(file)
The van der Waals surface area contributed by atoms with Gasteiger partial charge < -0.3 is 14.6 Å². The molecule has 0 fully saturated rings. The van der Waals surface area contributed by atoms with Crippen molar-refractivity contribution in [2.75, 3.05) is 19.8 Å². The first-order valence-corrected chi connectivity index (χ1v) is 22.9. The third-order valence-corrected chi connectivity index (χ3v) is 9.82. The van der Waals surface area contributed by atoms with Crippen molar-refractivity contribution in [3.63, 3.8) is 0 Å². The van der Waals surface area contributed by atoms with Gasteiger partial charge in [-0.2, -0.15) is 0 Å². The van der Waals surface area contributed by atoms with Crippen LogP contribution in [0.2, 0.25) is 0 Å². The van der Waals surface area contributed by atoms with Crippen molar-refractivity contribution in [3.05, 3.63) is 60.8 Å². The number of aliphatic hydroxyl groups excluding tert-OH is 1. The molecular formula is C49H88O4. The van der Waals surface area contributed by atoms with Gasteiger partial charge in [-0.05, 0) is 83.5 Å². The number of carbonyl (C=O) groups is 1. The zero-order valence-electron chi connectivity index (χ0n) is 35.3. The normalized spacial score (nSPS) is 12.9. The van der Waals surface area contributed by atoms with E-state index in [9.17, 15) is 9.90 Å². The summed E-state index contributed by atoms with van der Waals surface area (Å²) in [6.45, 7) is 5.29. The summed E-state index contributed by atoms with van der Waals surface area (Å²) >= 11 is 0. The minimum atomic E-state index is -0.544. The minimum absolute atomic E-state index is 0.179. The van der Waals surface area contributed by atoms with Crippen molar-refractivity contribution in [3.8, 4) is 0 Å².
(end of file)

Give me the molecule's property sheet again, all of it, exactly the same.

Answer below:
The van der Waals surface area contributed by atoms with Gasteiger partial charge < -0.3 is 14.6 Å². The molecule has 0 fully saturated rings. The van der Waals surface area contributed by atoms with Crippen molar-refractivity contribution in [2.75, 3.05) is 19.8 Å². The first-order valence-corrected chi connectivity index (χ1v) is 22.9. The third-order valence-corrected chi connectivity index (χ3v) is 9.82. The van der Waals surface area contributed by atoms with Crippen molar-refractivity contribution in [3.63, 3.8) is 0 Å². The van der Waals surface area contributed by atoms with Gasteiger partial charge in [-0.2, -0.15) is 0 Å². The van der Waals surface area contributed by atoms with Crippen LogP contribution in [0.2, 0.25) is 0 Å². The van der Waals surface area contributed by atoms with Crippen molar-refractivity contribution in [3.05, 3.63) is 60.8 Å². The number of aliphatic hydroxyl groups excluding tert-OH is 1. The molecular formula is C49H88O4. The van der Waals surface area contributed by atoms with Gasteiger partial charge in [-0.05, 0) is 83.5 Å². The number of carbonyl (C=O) groups is 1. The zero-order valence-electron chi connectivity index (χ0n) is 35.3. The normalized spacial score (nSPS) is 12.9. The van der Waals surface area contributed by atoms with E-state index in [9.17, 15) is 9.90 Å². The summed E-state index contributed by atoms with van der Waals surface area (Å²) in [6.45, 7) is 5.29. The summed E-state index contributed by atoms with van der Waals surface area (Å²) >= 11 is 0. The minimum atomic E-state index is -0.544. The minimum absolute atomic E-state index is 0.179. The van der Waals surface area contributed by atoms with Crippen molar-refractivity contribution in [3.8, 4) is 0 Å².